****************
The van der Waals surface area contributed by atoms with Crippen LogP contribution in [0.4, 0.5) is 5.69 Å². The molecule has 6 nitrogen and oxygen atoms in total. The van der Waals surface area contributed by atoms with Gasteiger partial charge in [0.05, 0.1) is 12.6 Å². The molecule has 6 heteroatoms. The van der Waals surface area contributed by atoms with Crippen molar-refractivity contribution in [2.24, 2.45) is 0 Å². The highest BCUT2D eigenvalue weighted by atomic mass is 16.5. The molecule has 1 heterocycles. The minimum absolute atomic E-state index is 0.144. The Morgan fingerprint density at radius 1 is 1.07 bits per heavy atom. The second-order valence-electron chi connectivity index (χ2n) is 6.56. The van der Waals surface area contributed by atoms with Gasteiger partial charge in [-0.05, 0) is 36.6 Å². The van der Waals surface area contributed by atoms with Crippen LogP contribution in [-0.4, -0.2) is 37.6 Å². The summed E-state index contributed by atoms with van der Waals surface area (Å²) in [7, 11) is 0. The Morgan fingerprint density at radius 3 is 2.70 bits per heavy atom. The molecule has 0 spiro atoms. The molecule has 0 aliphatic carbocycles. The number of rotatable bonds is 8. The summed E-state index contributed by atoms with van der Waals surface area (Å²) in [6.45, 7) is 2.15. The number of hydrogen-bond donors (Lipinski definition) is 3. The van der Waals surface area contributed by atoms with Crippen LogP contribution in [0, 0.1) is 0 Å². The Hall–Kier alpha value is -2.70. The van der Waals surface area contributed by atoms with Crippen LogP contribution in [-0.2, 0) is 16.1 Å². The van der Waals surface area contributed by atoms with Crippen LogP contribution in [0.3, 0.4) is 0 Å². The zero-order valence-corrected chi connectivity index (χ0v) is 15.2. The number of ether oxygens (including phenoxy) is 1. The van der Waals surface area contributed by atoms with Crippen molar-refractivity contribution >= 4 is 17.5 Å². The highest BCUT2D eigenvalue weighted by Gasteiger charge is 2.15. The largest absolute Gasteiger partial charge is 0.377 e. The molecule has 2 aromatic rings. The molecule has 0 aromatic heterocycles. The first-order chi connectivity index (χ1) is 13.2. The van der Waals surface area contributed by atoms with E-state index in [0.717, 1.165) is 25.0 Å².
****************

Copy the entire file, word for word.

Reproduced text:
The van der Waals surface area contributed by atoms with Crippen LogP contribution in [0.4, 0.5) is 5.69 Å². The molecule has 6 nitrogen and oxygen atoms in total. The van der Waals surface area contributed by atoms with Gasteiger partial charge in [0.05, 0.1) is 12.6 Å². The molecule has 6 heteroatoms. The van der Waals surface area contributed by atoms with Crippen molar-refractivity contribution in [2.24, 2.45) is 0 Å². The highest BCUT2D eigenvalue weighted by atomic mass is 16.5. The molecule has 1 heterocycles. The minimum absolute atomic E-state index is 0.144. The Morgan fingerprint density at radius 1 is 1.07 bits per heavy atom. The second-order valence-electron chi connectivity index (χ2n) is 6.56. The van der Waals surface area contributed by atoms with Gasteiger partial charge in [-0.05, 0) is 36.6 Å². The van der Waals surface area contributed by atoms with Crippen LogP contribution in [-0.4, -0.2) is 37.6 Å². The summed E-state index contributed by atoms with van der Waals surface area (Å²) in [7, 11) is 0. The Morgan fingerprint density at radius 3 is 2.70 bits per heavy atom. The molecule has 0 spiro atoms. The molecule has 0 aliphatic carbocycles. The number of rotatable bonds is 8. The summed E-state index contributed by atoms with van der Waals surface area (Å²) in [6.45, 7) is 2.15. The number of hydrogen-bond donors (Lipinski definition) is 3. The van der Waals surface area contributed by atoms with Crippen LogP contribution in [0, 0.1) is 0 Å². The Hall–Kier alpha value is -2.70. The van der Waals surface area contributed by atoms with Crippen LogP contribution in [-0.2, 0) is 16.1 Å². The van der Waals surface area contributed by atoms with Crippen LogP contribution in [0.3, 0.4) is 0 Å². The zero-order valence-corrected chi connectivity index (χ0v) is 15.2. The number of ether oxygens (including phenoxy) is 1. The van der Waals surface area contributed by atoms with Crippen molar-refractivity contribution >= 4 is 17.5 Å². The highest BCUT2D eigenvalue weighted by Gasteiger charge is 2.15. The largest absolute Gasteiger partial charge is 0.377 e. The molecule has 2 aromatic rings. The molecule has 0 aromatic heterocycles. The first-order chi connectivity index (χ1) is 13.2. The van der Waals surface area contributed by atoms with E-state index in [0.717, 1.165) is 25.0 Å².